Whether people are referring to רבינו בחיי בן אשר or רבינו בחיי אבן פקודה, you will always find people who pronounce their names as either Bachya or Bechaye (Even Wikipedia uses both!). Is there any source which indicates which version is the correct pronunciation, or perhaps a third possibility? To me it seems as though Bechaye would be the correct pronunciation, based on the spelling of the word (such as ובחיי דכל בית ישראל in the Kaddish), but I have yet to see anyone clearly express how to correctly pronounce it.

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    If only for purposes of clarity (rather than technical accuracy), I often hear people say R' Bachya for ר' בחיי אבן פקודה, and R' Bechaye for רבינו בחיי בן אשר.
    – Fred
    Commented Jan 18, 2016 at 2:34
  • Not sure how universal that is. I have a teacher who refers to Ben Asher as Rabbeinu Bachya. But I'm certainly willing to hear sourced differences between the two of them.
    – Chaim
    Commented Jan 18, 2016 at 2:42
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    I've certainly heard both of them referred to as R' Bachya, as well, but I rarely hear ר' בחיי אבן פקודה referred to as Rabbeinu Bechaye.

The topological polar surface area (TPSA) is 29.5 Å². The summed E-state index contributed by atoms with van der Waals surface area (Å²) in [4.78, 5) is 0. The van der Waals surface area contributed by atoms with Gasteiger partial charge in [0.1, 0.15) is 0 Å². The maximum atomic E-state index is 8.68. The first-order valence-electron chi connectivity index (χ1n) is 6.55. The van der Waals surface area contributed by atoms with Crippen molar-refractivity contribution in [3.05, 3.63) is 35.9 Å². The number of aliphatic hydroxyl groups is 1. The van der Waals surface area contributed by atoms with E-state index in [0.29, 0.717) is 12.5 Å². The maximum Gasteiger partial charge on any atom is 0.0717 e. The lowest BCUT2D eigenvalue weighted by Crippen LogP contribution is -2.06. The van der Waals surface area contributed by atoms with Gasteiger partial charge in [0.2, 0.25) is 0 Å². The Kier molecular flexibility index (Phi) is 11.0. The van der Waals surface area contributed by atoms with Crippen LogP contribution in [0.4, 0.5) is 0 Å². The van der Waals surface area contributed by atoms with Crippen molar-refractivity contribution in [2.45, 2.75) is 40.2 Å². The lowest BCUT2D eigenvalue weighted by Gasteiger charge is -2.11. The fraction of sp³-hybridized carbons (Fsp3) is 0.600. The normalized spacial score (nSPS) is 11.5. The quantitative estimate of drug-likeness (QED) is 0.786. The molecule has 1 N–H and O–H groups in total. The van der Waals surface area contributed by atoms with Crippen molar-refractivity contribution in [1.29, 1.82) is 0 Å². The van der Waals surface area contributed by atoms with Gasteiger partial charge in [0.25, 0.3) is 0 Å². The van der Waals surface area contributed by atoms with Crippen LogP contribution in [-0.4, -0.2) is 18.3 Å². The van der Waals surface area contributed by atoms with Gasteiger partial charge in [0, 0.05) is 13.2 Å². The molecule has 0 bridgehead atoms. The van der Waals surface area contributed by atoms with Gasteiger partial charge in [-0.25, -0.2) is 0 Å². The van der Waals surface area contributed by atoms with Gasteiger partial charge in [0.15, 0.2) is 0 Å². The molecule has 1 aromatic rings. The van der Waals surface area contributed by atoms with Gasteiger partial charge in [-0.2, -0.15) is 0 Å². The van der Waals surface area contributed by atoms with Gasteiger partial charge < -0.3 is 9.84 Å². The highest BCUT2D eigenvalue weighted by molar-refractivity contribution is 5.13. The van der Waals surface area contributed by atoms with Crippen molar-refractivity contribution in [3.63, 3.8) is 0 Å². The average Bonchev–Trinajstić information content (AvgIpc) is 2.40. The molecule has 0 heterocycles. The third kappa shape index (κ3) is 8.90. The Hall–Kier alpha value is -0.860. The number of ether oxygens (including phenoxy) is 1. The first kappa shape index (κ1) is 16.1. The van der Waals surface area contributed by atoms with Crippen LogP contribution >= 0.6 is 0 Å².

– Fred
    Commented Jan 18, 2016 at 3:10
  • @Fred Rabbi Eyal 'Amrami, in his 52-part shi'ur series on Sha'ar HaBitahhon refers to the author as Rabbe'inu Behhaye.
    – Lee
    Commented May 21, 2016 at 21:31

2 Answers 2


In the introduction of the Chovot Halevavot published by Mosad Harav Kook, he brings that it is not known how to pronounce the name. He says that Ashkenazim pronounce it Bechaye, and Sefardim pronounce it Bachye.

See there for some other opinions and rationals as well.


R. Reuven Margalios in his פנינים ומרגליות has a note on this name. His theory is that it is not an actual name, but a nickname which means "may he live long," like the (Yiddish) name "Alter." He proves that it is not a real name because in a manuscript of Kad ha-Kemach, the author is listed as R. Yehuda. According to this, it would presumably be pronounced "Bechaye," since it is a word meaning "with life." The Hebrew Wikipedia entry also quotes a scholar who supports this pronunciation, as it is likely a shortened form of "Bechaye'el."

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    very interesting, I would love to see that manuscript. All the editions on Hebrewbooks.org just say רבינו בחיי. And for the sake of clarity, the scholar you quoted is the author of the Chovot HaLevavot edition published by Mossad Harav Kook, which was referenced to in the answer by Menachem.
    – Chaim
    Commented Jan 18, 2016 at 12:50

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